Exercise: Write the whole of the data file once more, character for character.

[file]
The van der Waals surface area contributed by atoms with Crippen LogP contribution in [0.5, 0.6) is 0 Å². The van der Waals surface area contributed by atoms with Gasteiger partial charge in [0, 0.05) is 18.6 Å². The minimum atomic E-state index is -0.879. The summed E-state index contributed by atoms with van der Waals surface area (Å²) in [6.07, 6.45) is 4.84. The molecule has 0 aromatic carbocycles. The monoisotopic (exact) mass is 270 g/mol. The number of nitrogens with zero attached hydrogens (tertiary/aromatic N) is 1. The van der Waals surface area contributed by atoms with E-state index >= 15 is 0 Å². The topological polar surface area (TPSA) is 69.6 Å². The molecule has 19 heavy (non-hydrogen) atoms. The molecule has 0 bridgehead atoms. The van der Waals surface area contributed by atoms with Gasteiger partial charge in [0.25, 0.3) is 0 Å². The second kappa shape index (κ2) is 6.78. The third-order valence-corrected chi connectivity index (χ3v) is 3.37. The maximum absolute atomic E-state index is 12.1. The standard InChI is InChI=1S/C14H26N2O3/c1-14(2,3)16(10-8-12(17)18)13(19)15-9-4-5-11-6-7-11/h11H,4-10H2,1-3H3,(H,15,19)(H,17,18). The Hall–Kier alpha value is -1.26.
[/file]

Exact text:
The van der Waals surface area contributed by atoms with Crippen LogP contribution in [0.5, 0.6) is 0 Å². The van der Waals surface area contributed by atoms with Gasteiger partial charge in [0, 0.05) is 18.6 Å². The minimum atomic E-state index is -0.879. The summed E-state index contributed by atoms with van der Waals surface area (Å²) in [6.07, 6.45) is 4.84. The molecule has 0 aromatic carbocycles. The monoisotopic (exact) mass is 270 g/mol. The number of nitrogens with zero attached hydrogens (tertiary/aromatic N) is 1. The van der Waals surface area contributed by atoms with E-state index >= 15 is 0 Å². The topological polar surface area (TPSA) is 69.6 Å². The molecule has 19 heavy (non-hydrogen) atoms. The molecule has 0 bridgehead atoms. The van der Waals surface area contributed by atoms with Gasteiger partial charge in [0.25, 0.3) is 0 Å². The second kappa shape index (κ2) is 6.78. The third-order valence-corrected chi connectivity index (χ3v) is 3.37. The maximum absolute atomic E-state index is 12.1. The standard InChI is InChI=1S/C14H26N2O3/c1-14(2,3)16(10-8-12(17)18)13(19)15-9-4-5-11-6-7-11/h11H,4-10H2,1-3H3,(H,15,19)(H,17,18). The Hall–Kier alpha value is -1.26.